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An excerpt from www.HouseOfNames.com archives copyright 2000 - 2016


The Scottish/English Borderlands and their proud Boernician clans are the ancestral home of the Attamiston family. Their name is derived from the personal name Edmond. Attamiston is a patronymic surname, which belongs to the category of hereditary surnames. Many patronyms were formed by a son using his father's personal name as a surname. Others were taken from the names of important religious and secular figures. Members of the Attamiston family settled in Scotland, just following the Norman Conquest of England, in 1066.

Attamiston Early Origins



The surname Attamiston was first found in Edinburghshire, a former county, now part of the Midlothian council area where they held a family seat from very early times and were granted lands by Queen Margaret of Scotland. They take their name from the place name Edmondstone, the tun of Eadmund, near Edinburgh. The name may have been derived from Aedmund filius Forn, one of the witnesses to a charter by Thor filius Swani ( c. 1150)[1]CITATION[CLOSE]
Black, George F., The Surnames of Scotland Their Origin, Meaning and History. New York: New York Public Library, 1946. Print. (ISBN 0-87104-172-3)

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Attamiston Spelling Variations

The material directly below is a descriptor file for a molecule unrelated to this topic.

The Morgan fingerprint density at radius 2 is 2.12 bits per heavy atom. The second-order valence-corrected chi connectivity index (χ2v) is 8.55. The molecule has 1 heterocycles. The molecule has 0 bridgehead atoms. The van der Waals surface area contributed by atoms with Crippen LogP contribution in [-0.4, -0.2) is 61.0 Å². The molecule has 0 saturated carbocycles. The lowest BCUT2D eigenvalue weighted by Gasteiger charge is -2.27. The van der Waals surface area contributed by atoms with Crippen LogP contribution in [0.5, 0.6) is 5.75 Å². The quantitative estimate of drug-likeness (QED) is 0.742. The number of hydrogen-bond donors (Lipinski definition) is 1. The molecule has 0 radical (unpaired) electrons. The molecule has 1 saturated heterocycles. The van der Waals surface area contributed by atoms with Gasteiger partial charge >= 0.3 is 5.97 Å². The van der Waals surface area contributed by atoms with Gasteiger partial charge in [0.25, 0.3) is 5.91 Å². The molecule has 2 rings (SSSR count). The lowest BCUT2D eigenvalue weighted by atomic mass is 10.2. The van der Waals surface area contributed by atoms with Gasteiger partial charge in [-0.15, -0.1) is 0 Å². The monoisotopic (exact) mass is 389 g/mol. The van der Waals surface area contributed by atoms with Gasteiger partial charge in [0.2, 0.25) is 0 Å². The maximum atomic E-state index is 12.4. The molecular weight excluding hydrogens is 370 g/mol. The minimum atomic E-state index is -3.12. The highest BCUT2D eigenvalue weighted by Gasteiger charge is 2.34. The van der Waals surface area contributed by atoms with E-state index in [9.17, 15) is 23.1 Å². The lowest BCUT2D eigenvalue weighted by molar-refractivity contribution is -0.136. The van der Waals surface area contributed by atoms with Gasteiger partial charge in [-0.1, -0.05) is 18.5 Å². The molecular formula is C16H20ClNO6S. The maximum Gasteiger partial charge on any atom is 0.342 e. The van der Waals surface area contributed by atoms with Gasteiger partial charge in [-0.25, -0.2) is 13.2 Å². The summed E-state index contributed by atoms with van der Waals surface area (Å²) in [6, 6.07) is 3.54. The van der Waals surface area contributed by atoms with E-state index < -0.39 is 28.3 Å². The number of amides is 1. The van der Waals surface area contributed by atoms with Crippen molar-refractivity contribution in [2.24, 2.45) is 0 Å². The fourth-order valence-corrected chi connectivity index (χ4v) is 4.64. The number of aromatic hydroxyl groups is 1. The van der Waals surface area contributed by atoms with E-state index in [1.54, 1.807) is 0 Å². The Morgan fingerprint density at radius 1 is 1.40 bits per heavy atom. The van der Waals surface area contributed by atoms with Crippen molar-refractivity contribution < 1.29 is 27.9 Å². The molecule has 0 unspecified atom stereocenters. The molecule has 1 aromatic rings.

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Attamiston Spelling Variations



In the Middles Ages scribes spelled names by their sound. Often a name was written under a different spelling variation each time it was recorded. Attamiston has appeared as Edmondson, Edmonson, Edminson, Edminston, Edmiston, Edmeston, Edmondon and many more.

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Attamiston Early History


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Attamiston Early History



This web page shows only a small excerpt of our Attamiston research. Another 325 words (23 lines of text) covering the years 1070, 1560, 1607, 1659, 1622, 1627, 1712 and 1654 are included under the topic Early Attamiston History in all our PDF Extended History products and printed products wherever possible.

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Attamiston Early Notables (pre 1700)


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Attamiston Early Notables (pre 1700)



Another 26 words (2 lines of text) are included under the topic Early Attamiston Notables in all our PDF Extended History products and printed products wherever possible.

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Attamiston In Ireland


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Attamiston In Ireland



Some of the Attamiston family moved to Ireland, but this topic is not covered in this excerpt. Another 171 words (12 lines of text) about their life in Ireland is included in all our PDF Extended History products and printed products wherever possible.

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The Great Migration


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The Great Migration